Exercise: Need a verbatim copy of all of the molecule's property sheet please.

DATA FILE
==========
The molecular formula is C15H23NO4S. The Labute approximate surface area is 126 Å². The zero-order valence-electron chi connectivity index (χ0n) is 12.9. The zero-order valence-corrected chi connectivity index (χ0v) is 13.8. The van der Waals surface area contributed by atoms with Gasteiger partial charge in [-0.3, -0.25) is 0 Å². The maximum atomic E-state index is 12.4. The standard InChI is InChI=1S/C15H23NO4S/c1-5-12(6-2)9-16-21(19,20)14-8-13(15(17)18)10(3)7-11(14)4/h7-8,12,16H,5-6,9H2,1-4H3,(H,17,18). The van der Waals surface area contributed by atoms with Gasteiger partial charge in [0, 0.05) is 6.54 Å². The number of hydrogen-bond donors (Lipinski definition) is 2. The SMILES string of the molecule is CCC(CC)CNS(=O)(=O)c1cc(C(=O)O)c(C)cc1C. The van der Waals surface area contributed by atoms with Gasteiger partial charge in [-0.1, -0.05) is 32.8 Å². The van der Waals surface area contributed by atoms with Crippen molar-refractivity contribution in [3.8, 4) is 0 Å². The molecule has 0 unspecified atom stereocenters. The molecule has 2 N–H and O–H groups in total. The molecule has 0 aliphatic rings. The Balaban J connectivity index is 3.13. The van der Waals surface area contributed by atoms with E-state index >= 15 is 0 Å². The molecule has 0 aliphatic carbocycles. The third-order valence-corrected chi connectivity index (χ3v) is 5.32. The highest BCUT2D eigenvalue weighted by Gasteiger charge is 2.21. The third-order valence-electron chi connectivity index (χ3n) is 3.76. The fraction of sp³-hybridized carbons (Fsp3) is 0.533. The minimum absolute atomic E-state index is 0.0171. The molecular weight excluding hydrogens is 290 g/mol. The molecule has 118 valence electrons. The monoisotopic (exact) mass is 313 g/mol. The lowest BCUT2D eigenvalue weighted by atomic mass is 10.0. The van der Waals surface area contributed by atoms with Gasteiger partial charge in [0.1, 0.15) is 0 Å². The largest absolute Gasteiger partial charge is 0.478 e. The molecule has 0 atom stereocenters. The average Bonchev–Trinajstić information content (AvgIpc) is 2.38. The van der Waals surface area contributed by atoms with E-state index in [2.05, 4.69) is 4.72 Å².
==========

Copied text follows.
The molecular formula is C15H23NO4S. The Labute approximate surface area is 126 Å². The zero-order valence-electron chi connectivity index (χ0n) is 12.9. The zero-order valence-corrected chi connectivity index (χ0v) is 13.8. The van der Waals surface area contributed by atoms with Gasteiger partial charge in [-0.3, -0.25) is 0 Å². The maximum atomic E-state index is 12.4. The standard InChI is InChI=1S/C15H23NO4S/c1-5-12(6-2)9-16-21(19,20)14-8-13(15(17)18)10(3)7-11(14)4/h7-8,12,16H,5-6,9H2,1-4H3,(H,17,18). The van der Waals surface area contributed by atoms with Gasteiger partial charge in [0, 0.05) is 6.54 Å². The number of hydrogen-bond donors (Lipinski definition) is 2. The SMILES string of the molecule is CCC(CC)CNS(=O)(=O)c1cc(C(=O)O)c(C)cc1C. The van der Waals surface area contributed by atoms with Gasteiger partial charge in [-0.1, -0.05) is 32.8 Å². The van der Waals surface area contributed by atoms with Crippen molar-refractivity contribution in [3.8, 4) is 0 Å². The molecule has 0 unspecified atom stereocenters. The molecule has 2 N–H and O–H groups in total. The molecule has 0 aliphatic rings. The Balaban J connectivity index is 3.13. The van der Waals surface area contributed by atoms with E-state index >= 15 is 0 Å². The molecule has 0 aliphatic carbocycles. The third-order valence-corrected chi connectivity index (χ3v) is 5.32. The highest BCUT2D eigenvalue weighted by Gasteiger charge is 2.21. The third-order valence-electron chi connectivity index (χ3n) is 3.76. The fraction of sp³-hybridized carbons (Fsp3) is 0.533. The minimum absolute atomic E-state index is 0.0171. The molecular weight excluding hydrogens is 290 g/mol. The molecule has 118 valence electrons. The monoisotopic (exact) mass is 313 g/mol. The lowest BCUT2D eigenvalue weighted by atomic mass is 10.0. The van der Waals surface area contributed by atoms with Gasteiger partial charge in [0.1, 0.15) is 0 Å². The largest absolute Gasteiger partial charge is 0.478 e. The molecule has 0 atom stereocenters. The average Bonchev–Trinajstić information content (AvgIpc) is 2.38. The van der Waals surface area contributed by atoms with E-state index in [2.05, 4.69) is 4.72 Å².